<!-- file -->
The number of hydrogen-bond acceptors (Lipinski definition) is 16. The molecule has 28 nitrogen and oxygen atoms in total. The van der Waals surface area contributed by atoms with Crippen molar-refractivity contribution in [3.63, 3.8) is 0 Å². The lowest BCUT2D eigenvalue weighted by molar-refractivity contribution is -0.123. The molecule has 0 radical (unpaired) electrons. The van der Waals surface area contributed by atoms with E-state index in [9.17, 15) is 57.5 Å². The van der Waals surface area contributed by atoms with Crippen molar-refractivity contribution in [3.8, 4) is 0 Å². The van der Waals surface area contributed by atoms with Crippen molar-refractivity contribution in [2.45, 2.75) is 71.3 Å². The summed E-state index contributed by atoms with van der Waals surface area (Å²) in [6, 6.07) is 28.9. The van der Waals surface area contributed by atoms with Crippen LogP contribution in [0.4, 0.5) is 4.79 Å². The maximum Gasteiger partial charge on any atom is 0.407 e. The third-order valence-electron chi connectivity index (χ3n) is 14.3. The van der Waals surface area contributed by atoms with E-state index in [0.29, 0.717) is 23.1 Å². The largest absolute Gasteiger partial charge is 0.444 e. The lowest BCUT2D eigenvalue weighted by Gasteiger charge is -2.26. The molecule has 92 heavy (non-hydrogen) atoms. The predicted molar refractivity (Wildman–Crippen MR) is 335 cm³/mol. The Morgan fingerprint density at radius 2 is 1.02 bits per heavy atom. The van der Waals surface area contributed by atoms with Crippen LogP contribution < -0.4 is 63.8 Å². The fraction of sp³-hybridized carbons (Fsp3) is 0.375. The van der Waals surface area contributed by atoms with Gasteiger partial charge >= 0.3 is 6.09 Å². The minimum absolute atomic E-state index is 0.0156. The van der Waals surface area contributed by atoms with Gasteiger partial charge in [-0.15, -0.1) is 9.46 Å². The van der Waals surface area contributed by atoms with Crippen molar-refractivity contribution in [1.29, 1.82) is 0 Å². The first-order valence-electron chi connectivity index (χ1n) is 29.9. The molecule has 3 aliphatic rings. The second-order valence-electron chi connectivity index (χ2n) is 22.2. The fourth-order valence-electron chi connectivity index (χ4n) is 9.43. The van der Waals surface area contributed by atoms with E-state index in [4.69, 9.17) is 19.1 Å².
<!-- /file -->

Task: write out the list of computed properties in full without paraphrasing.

The number of hydrogen-bond acceptors (Lipinski definition) is 16. The molecule has 28 nitrogen and oxygen atoms in total. The van der Waals surface area contributed by atoms with Crippen molar-refractivity contribution in [3.63, 3.8) is 0 Å². The lowest BCUT2D eigenvalue weighted by molar-refractivity contribution is -0.123. The molecule has 0 radical (unpaired) electrons. The van der Waals surface area contributed by atoms with E-state index in [9.17, 15) is 57.5 Å². The van der Waals surface area contributed by atoms with Crippen molar-refractivity contribution in [3.8, 4) is 0 Å². The van der Waals surface area contributed by atoms with Crippen molar-refractivity contribution in [2.45, 2.75) is 71.3 Å². The summed E-state index contributed by atoms with van der Waals surface area (Å²) in [6, 6.07) is 28.9. The van der Waals surface area contributed by atoms with Crippen LogP contribution in [0.4, 0.5) is 4.79 Å². The maximum Gasteiger partial charge on any atom is 0.407 e. The third-order valence-electron chi connectivity index (χ3n) is 14.3. The van der Waals surface area contributed by atoms with E-state index in [0.29, 0.717) is 23.1 Å². The largest absolute Gasteiger partial charge is 0.444 e. The lowest BCUT2D eigenvalue weighted by Gasteiger charge is -2.26. The molecule has 92 heavy (non-hydrogen) atoms. The predicted molar refractivity (Wildman–Crippen MR) is 335 cm³/mol. The Morgan fingerprint density at radius 2 is 1.02 bits per heavy atom. The van der Waals surface area contributed by atoms with Crippen LogP contribution < -0.4 is 63.8 Å². The fraction of sp³-hybridized carbons (Fsp3) is 0.375. The van der Waals surface area contributed by atoms with Gasteiger partial charge >= 0.3 is 6.09 Å². The minimum absolute atomic E-state index is 0.0156. The van der Waals surface area contributed by atoms with Gasteiger partial charge in [-0.15, -0.1) is 9.46 Å². The van der Waals surface area contributed by atoms with Crippen molar-refractivity contribution in [1.29, 1.82) is 0 Å². The first-order valence-electron chi connectivity index (χ1n) is 29.9. The molecule has 3 aliphatic rings. The second-order valence-electron chi connectivity index (χ2n) is 22.2. The fourth-order valence-electron chi connectivity index (χ4n) is 9.43. The van der Waals surface area contributed by atoms with E-state index in [4.69, 9.17) is 19.1 Å².